Gastrointestinal infections (37%) and food poisoning are the two most common causes of acute nausea and vomiting. Side effects from medications (3%) and pregnancy are also relatively frequent. There are many causes of chronic nausea. Nausea and vomiting remain undiagnosed in 10% of the cases. Aside from morning sickness, there are no gender differences in complaints of nausea. After childhood, doctor consultations decrease steadily with age. Only a fraction of one percent of doctor visits by those over 65 are due to nausea.
Gastrointestinal infection is one of the most common causes of acute nausea and vomiting. Chronic nausea may be the presentation of many gastrointestinal disorders, occasionally as the major symptom, such as gastroesophageal reflux disease, functional dyspepsia, gastroparesis, peptic ulcer, celiac disease, non-celiac gluten sensitivity, Crohn's disease, hepatitis, upper gastrointestinal malignancy, and pancreatic cancer. Uncomplicated Helicobacter pylori infection does not cause chronic nausea.
Food poisoning usually causes an abrupt onset of nausea and vomiting one to six hours after ingestion of contaminated food and lasts for one to two days. It is due to toxins produced by bacteria in food.
Many medications can potentially cause nausea. Some of the most frequently associated include cytotoxic chemotherapy regimens for cancer and other diseases, and general anaesthetic agents. An old cure for migraine, ergotamine, is well known to cause devastating nausea in some patients; a person using it for the first time will be prescribed an antiemetic for relief if needed.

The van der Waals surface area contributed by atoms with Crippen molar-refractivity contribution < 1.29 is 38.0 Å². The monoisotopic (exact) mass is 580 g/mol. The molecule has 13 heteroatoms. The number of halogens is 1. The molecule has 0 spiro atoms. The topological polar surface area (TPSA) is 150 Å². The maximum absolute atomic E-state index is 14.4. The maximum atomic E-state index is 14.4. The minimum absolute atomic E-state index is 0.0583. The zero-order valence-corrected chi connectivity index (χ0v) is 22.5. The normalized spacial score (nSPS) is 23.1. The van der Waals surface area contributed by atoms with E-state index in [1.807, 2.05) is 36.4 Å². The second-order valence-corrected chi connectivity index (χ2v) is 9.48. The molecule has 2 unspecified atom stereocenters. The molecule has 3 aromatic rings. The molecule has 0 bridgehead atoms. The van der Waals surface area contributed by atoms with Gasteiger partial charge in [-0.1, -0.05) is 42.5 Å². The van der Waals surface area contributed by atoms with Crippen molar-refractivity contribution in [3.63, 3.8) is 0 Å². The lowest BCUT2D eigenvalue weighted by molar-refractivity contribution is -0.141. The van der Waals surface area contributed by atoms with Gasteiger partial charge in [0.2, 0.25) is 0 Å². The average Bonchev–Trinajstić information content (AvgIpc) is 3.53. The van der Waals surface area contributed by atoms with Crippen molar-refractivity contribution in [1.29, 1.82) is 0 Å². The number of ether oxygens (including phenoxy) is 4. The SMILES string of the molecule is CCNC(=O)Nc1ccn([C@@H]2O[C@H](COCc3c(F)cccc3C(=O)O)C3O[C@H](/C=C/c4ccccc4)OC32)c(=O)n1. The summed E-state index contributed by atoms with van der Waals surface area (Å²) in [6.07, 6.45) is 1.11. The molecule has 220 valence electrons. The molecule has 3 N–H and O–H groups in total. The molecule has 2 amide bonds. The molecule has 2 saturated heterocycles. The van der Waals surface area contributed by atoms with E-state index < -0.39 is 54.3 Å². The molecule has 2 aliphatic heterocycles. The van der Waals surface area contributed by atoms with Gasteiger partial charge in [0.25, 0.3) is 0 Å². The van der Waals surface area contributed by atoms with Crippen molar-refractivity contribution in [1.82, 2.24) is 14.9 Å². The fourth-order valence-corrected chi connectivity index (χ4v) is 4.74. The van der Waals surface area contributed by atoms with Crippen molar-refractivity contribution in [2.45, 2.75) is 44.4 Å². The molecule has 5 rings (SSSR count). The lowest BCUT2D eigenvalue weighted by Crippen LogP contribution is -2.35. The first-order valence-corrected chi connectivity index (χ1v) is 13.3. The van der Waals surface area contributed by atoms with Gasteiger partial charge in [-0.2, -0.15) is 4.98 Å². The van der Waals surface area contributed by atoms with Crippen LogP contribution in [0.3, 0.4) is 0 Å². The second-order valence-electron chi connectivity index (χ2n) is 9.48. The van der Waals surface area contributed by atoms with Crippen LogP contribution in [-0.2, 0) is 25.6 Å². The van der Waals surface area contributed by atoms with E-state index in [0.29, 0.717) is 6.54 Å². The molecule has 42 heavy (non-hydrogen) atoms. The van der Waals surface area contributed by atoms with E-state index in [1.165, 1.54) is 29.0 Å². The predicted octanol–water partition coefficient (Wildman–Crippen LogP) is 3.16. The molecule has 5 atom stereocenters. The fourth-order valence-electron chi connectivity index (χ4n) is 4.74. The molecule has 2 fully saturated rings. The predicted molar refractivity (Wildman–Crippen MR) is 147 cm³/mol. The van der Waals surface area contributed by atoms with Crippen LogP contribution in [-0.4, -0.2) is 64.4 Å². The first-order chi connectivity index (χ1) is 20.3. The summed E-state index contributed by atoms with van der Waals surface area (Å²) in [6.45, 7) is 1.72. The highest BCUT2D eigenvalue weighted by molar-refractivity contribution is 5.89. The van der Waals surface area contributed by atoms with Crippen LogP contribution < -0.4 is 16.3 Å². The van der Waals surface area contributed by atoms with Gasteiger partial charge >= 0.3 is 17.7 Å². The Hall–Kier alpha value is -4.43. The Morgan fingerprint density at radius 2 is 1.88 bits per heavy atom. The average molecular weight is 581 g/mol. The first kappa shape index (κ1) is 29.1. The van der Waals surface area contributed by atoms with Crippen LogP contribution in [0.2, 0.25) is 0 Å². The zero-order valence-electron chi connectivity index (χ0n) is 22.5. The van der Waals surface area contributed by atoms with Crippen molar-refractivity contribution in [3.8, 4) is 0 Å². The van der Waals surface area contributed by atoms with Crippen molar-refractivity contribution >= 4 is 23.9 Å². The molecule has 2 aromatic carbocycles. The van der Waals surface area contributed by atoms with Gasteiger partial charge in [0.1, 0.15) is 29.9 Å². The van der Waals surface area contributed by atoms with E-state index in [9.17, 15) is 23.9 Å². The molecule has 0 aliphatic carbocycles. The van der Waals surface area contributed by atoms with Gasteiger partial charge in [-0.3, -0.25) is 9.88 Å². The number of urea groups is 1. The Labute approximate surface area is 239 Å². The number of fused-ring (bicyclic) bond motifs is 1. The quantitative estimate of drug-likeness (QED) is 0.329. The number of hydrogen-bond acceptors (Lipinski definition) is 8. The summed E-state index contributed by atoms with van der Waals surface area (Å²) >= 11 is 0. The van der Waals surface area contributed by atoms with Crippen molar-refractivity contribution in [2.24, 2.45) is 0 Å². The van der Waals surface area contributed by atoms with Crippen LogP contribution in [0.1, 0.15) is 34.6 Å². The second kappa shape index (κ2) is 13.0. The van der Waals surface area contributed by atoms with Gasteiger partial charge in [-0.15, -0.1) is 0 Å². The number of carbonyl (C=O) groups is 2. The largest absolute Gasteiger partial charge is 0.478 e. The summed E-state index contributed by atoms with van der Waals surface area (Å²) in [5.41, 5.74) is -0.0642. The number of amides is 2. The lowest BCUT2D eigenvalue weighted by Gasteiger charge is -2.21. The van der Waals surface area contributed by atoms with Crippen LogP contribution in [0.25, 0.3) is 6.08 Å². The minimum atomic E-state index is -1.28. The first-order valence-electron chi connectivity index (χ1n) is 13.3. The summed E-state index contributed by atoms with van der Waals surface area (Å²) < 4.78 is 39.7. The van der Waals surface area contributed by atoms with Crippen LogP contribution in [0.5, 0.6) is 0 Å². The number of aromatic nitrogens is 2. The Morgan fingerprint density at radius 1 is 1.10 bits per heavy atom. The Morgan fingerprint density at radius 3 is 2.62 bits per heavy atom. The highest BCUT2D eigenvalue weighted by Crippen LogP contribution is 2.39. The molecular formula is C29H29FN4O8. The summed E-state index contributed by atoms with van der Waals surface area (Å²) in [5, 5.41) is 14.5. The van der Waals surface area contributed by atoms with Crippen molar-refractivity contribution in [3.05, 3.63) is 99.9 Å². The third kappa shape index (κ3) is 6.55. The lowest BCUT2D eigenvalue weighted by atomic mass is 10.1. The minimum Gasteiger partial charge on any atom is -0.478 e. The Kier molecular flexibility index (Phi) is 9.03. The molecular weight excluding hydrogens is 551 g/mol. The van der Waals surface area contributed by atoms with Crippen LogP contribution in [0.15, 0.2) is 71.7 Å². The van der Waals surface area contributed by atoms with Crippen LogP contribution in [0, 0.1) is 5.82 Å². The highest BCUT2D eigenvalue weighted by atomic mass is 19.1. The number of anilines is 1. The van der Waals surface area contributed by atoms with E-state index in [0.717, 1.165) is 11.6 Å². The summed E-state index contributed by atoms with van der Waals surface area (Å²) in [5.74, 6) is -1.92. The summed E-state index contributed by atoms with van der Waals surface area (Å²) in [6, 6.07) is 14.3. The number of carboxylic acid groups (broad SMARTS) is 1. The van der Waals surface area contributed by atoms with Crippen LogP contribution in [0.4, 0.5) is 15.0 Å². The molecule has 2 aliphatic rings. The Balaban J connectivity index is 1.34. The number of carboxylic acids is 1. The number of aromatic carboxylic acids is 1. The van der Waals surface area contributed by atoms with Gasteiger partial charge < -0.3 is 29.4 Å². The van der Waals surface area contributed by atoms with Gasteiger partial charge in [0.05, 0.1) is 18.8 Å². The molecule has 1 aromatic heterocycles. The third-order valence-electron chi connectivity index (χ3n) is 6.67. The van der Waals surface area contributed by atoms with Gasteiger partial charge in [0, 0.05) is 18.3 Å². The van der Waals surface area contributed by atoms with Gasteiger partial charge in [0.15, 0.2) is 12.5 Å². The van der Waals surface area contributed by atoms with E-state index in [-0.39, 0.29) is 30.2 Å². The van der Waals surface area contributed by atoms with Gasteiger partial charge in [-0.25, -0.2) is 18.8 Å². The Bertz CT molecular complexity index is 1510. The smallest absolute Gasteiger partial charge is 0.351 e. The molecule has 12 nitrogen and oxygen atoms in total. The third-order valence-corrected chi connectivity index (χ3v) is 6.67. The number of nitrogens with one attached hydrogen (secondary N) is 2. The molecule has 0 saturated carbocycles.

Nausea or "morning sickness" is common during early pregnancy but may occasionally continue into the second and third trimesters. In the first trimester nearly 80% of women have some degree of nausea. Pregnancy should therefore be considered as a possible cause of nausea in any women of child bearing age. While usually it is mild and self-limiting, severe cases known as hyperemesis gravidarum may require treatment.
A number of conditions involving balance such as motion sickness and vertigo can lead to nausea and vomiting.
Nausea may be caused by depression, anxiety disorders and eating disorders.
While most causes of nausea are not serious, some serious conditions are associated with nausea. These include: pancreatitis, small bowel obstruction, appendicitis, cholecystitis, hepatitis, Addisonian crisis, diabetic ketoacidosis, increased intracranial pressure, Spontaneous Intracranial Hypotension, brain tumors, meningitis, heart attack, carbon monoxide poisoning and many others.
Inside the abdomen
Outside the abdomen
- Post-operative vomiting
Medications and metabolic disorders